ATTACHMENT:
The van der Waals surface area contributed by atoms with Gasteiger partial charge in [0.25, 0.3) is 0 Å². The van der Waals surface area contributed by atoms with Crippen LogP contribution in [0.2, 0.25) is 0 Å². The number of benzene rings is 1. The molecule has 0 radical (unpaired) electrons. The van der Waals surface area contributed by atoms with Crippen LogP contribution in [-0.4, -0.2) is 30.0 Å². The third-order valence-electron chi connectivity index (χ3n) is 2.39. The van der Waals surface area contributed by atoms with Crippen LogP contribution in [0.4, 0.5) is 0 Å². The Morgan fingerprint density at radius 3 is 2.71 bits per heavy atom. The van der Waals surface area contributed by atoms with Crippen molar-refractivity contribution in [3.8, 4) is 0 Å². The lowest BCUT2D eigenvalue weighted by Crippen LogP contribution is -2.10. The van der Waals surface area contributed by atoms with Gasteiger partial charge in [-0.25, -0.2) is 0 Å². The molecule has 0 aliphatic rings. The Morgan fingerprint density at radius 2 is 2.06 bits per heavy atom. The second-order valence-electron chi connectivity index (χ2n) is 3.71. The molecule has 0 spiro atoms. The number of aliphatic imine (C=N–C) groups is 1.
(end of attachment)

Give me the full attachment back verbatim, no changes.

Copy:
The van der Waals surface area contributed by atoms with Gasteiger partial charge in [0.25, 0.3) is 0 Å². The van der Waals surface area contributed by atoms with Crippen LogP contribution in [0.2, 0.25) is 0 Å². The number of benzene rings is 1. The molecule has 0 radical (unpaired) electrons. The van der Waals surface area contributed by atoms with Crippen LogP contribution in [-0.4, -0.2) is 30.0 Å². The third-order valence-electron chi connectivity index (χ3n) is 2.39. The van der Waals surface area contributed by atoms with Crippen LogP contribution in [0.4, 0.5) is 0 Å². The Morgan fingerprint density at radius 3 is 2.71 bits per heavy atom. The van der Waals surface area contributed by atoms with Crippen molar-refractivity contribution in [3.8, 4) is 0 Å². The lowest BCUT2D eigenvalue weighted by Crippen LogP contribution is -2.10. The van der Waals surface area contributed by atoms with Gasteiger partial charge in [-0.25, -0.2) is 0 Å². The molecule has 0 aliphatic rings. The Morgan fingerprint density at radius 2 is 2.06 bits per heavy atom. The second-order valence-electron chi connectivity index (χ2n) is 3.71. The molecule has 0 spiro atoms. The number of aliphatic imine (C=N–C) groups is 1.